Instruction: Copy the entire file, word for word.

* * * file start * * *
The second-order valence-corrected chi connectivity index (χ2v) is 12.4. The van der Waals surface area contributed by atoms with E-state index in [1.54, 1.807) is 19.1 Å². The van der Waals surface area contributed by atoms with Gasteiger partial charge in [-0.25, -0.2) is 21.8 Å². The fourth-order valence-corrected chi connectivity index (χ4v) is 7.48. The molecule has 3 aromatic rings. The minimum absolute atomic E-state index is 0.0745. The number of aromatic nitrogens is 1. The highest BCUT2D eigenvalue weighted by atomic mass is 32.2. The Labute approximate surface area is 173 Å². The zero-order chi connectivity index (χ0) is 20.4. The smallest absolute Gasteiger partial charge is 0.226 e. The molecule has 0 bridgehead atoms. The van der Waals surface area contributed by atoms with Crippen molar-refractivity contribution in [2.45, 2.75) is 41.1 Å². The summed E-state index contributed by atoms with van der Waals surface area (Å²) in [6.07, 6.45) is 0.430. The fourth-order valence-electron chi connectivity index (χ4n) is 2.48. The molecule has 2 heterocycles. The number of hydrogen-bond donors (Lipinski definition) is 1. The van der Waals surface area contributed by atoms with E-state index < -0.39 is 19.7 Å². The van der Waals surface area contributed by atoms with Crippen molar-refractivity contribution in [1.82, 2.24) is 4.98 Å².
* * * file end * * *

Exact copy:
The second-order valence-corrected chi connectivity index (χ2v) is 12.4. The van der Waals surface area contributed by atoms with E-state index in [1.54, 1.807) is 19.1 Å². The van der Waals surface area contributed by atoms with Gasteiger partial charge in [-0.25, -0.2) is 21.8 Å². The fourth-order valence-corrected chi connectivity index (χ4v) is 7.48. The molecule has 3 aromatic rings. The minimum absolute atomic E-state index is 0.0745. The number of aromatic nitrogens is 1. The highest BCUT2D eigenvalue weighted by atomic mass is 32.2. The Labute approximate surface area is 173 Å². The zero-order chi connectivity index (χ0) is 20.4. The smallest absolute Gasteiger partial charge is 0.226 e. The molecule has 0 bridgehead atoms. The van der Waals surface area contributed by atoms with Crippen molar-refractivity contribution in [2.45, 2.75) is 41.1 Å². The summed E-state index contributed by atoms with van der Waals surface area (Å²) in [6.07, 6.45) is 0.430. The fourth-order valence-electron chi connectivity index (χ4n) is 2.48. The molecule has 2 heterocycles. The number of hydrogen-bond donors (Lipinski definition) is 1. The van der Waals surface area contributed by atoms with E-state index < -0.39 is 19.7 Å². The van der Waals surface area contributed by atoms with Crippen molar-refractivity contribution in [1.82, 2.24) is 4.98 Å².